By Clint Lien
The challenge with any conversation about lane etiquette is that much of what is needed for a lane to run smoothly comes with experience and instinct. Of course, there’s much that can be taught, but there are certain “skills” that some folks simply seem unable to foster. That doesn’t mean we don’t try, though.
First and foremost, you must try to be aware of what your lane mates are doing. If you learn only one thing, this is it. Your swimming should not affect the others swimming in your lane in a negative way.
You should always ask yourself, “what do I bring to my lane?” Do you improve, or diminish, the swimming experience of your lane mates? Here are nine tips you should follow to ensure that you are one of the people who are improving the atmosphere for those around you.
1) Be aware of what others are doing.
This is number one because it colours so many other items on the list. As previously mentioned, you should be aware of what those in your lane are doing, but don’t be hyper-focused on it.
When you know where others are in their workout, it’s easier for you to behave in a way that won’t upset the flow. For example, if the four other swimmers have all finished warm-up, don’t be selfish and head out to finish your last 100 because you arrived late. This forces the others to make a decision of whether to wait or start without you. That’s a lose-lose.
2) Start the main set together.
I can’t write a perfect warm-up for everyone. Warm-up is a great time to really hone in on your technique. Work on what you need to as long as you’re not interfering with others. The easiest way to mitigate any differences of opinion in what the warm-up should be is to simply call a start time for the main set, and everyone can ensure they’re at the wall when that time comes.
3) I don’t care if you arrive on time, and you shouldn’t care if others do either.
But, having said that, when you get in the lane, do it without upsetting the rhythm. On a related note, if you’re going to leave early, let the others know. Use common sense.
It’s not cool to be sitting somewhere in the middle of the line, and then suddenly leave. Before leaving, simply go to the back of the line. This applies to folks who are going to sit out a repeat as well.
4) Passing, and so much more.
This is a big one. If someone is trying to pass you – let them. You shouldn’t have to slow down, but move over and don’t accelerate. If you can accelerate, then you should have been swimming faster in the first place.
Don’t swim up on people’s feet and then decline to go first. If you catch someone, take the lead.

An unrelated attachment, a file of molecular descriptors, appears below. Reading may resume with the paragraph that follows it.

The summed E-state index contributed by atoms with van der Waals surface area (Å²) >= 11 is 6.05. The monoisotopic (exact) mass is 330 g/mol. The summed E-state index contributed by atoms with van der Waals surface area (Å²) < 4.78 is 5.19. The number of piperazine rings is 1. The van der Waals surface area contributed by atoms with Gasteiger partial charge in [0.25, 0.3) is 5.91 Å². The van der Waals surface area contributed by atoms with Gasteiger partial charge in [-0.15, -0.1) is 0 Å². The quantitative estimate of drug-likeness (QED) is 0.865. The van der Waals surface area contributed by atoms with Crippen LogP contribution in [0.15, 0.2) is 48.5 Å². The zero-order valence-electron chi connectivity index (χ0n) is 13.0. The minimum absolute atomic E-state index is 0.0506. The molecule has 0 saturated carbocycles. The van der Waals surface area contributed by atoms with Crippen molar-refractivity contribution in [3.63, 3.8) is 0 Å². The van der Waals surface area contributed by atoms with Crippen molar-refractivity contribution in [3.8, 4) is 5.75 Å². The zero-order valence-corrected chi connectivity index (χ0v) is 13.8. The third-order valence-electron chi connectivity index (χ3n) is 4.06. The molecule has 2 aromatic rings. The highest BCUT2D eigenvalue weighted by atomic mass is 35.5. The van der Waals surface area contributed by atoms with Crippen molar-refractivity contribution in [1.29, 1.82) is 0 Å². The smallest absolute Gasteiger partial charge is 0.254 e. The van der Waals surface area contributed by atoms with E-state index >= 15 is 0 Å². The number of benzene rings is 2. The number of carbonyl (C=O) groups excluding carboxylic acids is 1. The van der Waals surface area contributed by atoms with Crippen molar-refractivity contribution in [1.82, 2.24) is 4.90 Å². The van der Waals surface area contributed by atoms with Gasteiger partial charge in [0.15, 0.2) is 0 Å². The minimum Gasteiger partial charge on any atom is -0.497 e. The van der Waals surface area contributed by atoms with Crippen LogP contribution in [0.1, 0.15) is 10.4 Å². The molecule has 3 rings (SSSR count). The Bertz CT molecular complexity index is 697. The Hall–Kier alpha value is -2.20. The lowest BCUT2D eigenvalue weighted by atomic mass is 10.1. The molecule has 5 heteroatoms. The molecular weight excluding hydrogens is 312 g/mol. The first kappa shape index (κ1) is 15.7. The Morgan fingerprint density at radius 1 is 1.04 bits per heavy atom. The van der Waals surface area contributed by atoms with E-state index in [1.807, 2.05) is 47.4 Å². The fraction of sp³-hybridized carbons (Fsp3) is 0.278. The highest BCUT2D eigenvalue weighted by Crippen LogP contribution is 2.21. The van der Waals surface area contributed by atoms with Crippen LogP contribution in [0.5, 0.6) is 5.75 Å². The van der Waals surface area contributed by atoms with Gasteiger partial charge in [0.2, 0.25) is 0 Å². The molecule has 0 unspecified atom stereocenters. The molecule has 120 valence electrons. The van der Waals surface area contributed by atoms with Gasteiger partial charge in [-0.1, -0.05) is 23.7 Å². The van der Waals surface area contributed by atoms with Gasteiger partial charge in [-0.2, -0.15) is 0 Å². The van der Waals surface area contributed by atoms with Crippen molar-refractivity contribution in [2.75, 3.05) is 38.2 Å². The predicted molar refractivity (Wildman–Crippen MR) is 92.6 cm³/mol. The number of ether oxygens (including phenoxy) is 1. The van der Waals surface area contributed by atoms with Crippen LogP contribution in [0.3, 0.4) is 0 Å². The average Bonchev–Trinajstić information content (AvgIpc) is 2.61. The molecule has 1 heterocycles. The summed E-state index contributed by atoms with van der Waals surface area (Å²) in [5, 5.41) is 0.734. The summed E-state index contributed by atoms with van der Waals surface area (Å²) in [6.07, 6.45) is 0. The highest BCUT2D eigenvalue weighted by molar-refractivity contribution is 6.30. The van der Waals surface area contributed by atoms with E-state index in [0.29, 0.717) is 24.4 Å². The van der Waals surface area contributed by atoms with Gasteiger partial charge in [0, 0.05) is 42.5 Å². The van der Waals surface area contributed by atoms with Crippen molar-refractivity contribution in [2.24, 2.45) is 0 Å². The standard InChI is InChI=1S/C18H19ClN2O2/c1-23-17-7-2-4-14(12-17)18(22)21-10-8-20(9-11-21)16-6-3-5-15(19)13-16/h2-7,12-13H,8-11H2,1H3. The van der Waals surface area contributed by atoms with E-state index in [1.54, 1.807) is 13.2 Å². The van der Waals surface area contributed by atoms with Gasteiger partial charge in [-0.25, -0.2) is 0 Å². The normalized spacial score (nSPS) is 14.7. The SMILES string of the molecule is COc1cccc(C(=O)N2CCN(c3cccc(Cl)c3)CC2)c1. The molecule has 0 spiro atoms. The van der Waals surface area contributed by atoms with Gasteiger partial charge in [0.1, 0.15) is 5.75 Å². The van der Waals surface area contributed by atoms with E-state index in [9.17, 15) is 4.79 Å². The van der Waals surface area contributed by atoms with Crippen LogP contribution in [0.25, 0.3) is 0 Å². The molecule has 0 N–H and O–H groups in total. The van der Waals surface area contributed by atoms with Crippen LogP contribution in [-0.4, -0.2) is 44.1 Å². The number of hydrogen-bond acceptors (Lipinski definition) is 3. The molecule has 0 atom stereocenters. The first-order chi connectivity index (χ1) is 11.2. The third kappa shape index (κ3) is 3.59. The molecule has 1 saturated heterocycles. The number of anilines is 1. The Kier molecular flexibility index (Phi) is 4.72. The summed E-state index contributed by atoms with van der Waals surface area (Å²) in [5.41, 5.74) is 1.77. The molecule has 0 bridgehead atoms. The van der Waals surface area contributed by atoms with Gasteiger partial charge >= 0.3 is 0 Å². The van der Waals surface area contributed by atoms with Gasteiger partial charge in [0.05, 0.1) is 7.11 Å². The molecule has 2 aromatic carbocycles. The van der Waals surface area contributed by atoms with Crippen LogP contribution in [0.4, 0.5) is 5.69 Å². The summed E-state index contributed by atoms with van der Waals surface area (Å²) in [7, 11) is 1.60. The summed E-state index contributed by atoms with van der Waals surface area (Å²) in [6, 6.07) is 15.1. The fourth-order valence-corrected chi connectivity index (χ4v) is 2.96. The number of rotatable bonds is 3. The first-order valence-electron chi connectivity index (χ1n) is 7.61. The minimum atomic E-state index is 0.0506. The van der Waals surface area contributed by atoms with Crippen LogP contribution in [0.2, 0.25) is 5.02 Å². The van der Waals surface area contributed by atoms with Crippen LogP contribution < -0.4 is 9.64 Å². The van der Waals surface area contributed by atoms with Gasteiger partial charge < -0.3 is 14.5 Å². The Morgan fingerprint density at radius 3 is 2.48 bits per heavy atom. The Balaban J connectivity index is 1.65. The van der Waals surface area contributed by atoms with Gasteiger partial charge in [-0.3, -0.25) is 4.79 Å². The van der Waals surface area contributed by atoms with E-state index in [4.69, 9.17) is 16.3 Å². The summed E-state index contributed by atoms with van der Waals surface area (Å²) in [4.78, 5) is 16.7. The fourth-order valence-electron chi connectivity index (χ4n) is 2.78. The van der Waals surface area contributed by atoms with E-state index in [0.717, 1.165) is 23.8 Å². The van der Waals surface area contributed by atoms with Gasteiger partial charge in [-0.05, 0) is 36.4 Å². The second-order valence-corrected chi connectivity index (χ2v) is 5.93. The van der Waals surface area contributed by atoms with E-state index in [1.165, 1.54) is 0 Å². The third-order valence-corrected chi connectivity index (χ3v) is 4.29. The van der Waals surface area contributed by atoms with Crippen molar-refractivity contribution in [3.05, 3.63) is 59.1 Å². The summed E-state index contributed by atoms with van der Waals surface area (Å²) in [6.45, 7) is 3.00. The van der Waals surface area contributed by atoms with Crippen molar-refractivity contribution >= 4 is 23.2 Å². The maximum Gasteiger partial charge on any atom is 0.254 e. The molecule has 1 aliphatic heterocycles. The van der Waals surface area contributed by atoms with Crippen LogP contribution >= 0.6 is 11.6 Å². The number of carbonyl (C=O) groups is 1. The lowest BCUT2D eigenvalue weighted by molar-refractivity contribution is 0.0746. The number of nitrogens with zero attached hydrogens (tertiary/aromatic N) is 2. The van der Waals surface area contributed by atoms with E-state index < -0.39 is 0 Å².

Never stop to let someone go by. It’s passive-aggressive and makes the passing swimmer feel bad. If you cut in as you come into the wall, the passer can come up beside you and easily move ahead. When you’re passing someone, don’t touch their feet. You brush their calf on the side you’re passing, then the slower swimmer knows which way to move over.
5) Gear Protocol.
Say you’re not feeling great, and are unable to maintain your position, and you want to throw the fins on. Well, that’s on you, and if someone else in the lane does that – it’s not your business unless they make it your business. That is to say, unless they put the fins on and are now suddenly touching your feet. (Don’t do that.)
6) Coaching from the water.
Don’t do it. No one wants you to, and you’re probably wrong anyway.
7) Hold your complaints.
If you don’t like the session or see a way to improve on it, hold that thought. Feel free to approach the coach after, or send an email with a suggestion. Contrary to what you may think, coaches are open to suggestions. When you complain about the workout before the main set is about to start, you’re putting a negative cloud over the session.
Even if the suggestion is a good one, you’ve just undermined the entire workout. Nothing good comes from it. When you’re in the water, the coach is in charge. Embrace the sessions and I promise your swimming will reap the rewards.
8) Make way for others.
When you hit the wall after a hard effort, there’s an excellent chance there’s another swimmer who has worked equally as hard and is coming up behind you fast. Move over. Never stand on the cross.
9) Use the clock.
Leave five or 10 seconds behind the swimmer in front of you and make sure your lane mates can count on you doing that. Anyone who has followed a swimmer who doesn’t follow this knows how frustrating it can be.
Clint Lien is a regular contributor to Triathlon Magazine Canada and is the head coach of Mercury Rising Triathlon.